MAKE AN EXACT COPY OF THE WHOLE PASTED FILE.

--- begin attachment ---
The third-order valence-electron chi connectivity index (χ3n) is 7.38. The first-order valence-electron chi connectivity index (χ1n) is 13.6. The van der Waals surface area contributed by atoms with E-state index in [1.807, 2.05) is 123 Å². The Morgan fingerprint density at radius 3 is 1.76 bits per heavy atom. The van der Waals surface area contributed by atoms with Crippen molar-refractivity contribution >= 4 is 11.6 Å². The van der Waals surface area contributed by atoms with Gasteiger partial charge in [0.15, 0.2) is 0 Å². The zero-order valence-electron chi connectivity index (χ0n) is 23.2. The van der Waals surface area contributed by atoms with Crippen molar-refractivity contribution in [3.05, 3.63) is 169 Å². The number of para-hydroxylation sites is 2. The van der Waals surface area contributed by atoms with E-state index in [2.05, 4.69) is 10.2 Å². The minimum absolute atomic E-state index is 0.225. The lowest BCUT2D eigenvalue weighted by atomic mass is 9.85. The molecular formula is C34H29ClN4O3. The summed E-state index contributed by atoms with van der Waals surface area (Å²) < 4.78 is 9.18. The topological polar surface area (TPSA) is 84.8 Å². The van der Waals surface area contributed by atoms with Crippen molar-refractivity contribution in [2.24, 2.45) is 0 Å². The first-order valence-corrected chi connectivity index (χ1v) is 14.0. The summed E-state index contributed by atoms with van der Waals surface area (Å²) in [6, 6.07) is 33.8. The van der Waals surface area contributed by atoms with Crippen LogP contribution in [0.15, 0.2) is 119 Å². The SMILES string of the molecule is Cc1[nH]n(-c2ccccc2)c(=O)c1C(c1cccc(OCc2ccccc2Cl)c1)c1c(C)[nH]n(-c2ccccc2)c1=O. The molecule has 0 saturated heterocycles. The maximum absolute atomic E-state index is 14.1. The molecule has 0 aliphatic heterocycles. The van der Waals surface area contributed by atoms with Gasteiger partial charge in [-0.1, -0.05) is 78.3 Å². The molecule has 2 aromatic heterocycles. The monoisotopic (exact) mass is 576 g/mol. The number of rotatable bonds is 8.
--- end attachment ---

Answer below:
The third-order valence-electron chi connectivity index (χ3n) is 7.38. The first-order valence-electron chi connectivity index (χ1n) is 13.6. The van der Waals surface area contributed by atoms with E-state index in [1.807, 2.05) is 123 Å². The Morgan fingerprint density at radius 3 is 1.76 bits per heavy atom. The van der Waals surface area contributed by atoms with Crippen molar-refractivity contribution >= 4 is 11.6 Å². The van der Waals surface area contributed by atoms with Gasteiger partial charge in [0.15, 0.2) is 0 Å². The zero-order valence-electron chi connectivity index (χ0n) is 23.2. The van der Waals surface area contributed by atoms with Crippen molar-refractivity contribution in [3.05, 3.63) is 169 Å². The number of para-hydroxylation sites is 2. The van der Waals surface area contributed by atoms with E-state index in [2.05, 4.69) is 10.2 Å². The minimum absolute atomic E-state index is 0.225. The lowest BCUT2D eigenvalue weighted by atomic mass is 9.85. The molecular formula is C34H29ClN4O3. The summed E-state index contributed by atoms with van der Waals surface area (Å²) < 4.78 is 9.18. The topological polar surface area (TPSA) is 84.8 Å². The van der Waals surface area contributed by atoms with Crippen molar-refractivity contribution in [2.24, 2.45) is 0 Å². The first-order valence-corrected chi connectivity index (χ1v) is 14.0. The summed E-state index contributed by atoms with van der Waals surface area (Å²) in [6, 6.07) is 33.8. The van der Waals surface area contributed by atoms with Crippen LogP contribution in [0.15, 0.2) is 119 Å². The SMILES string of the molecule is Cc1[nH]n(-c2ccccc2)c(=O)c1C(c1cccc(OCc2ccccc2Cl)c1)c1c(C)[nH]n(-c2ccccc2)c1=O. The molecule has 0 saturated heterocycles. The maximum absolute atomic E-state index is 14.1. The molecule has 0 aliphatic heterocycles. The van der Waals surface area contributed by atoms with Gasteiger partial charge in [-0.1, -0.05) is 78.3 Å². The molecule has 2 aromatic heterocycles. The monoisotopic (exact) mass is 576 g/mol. The number of rotatable bonds is 8.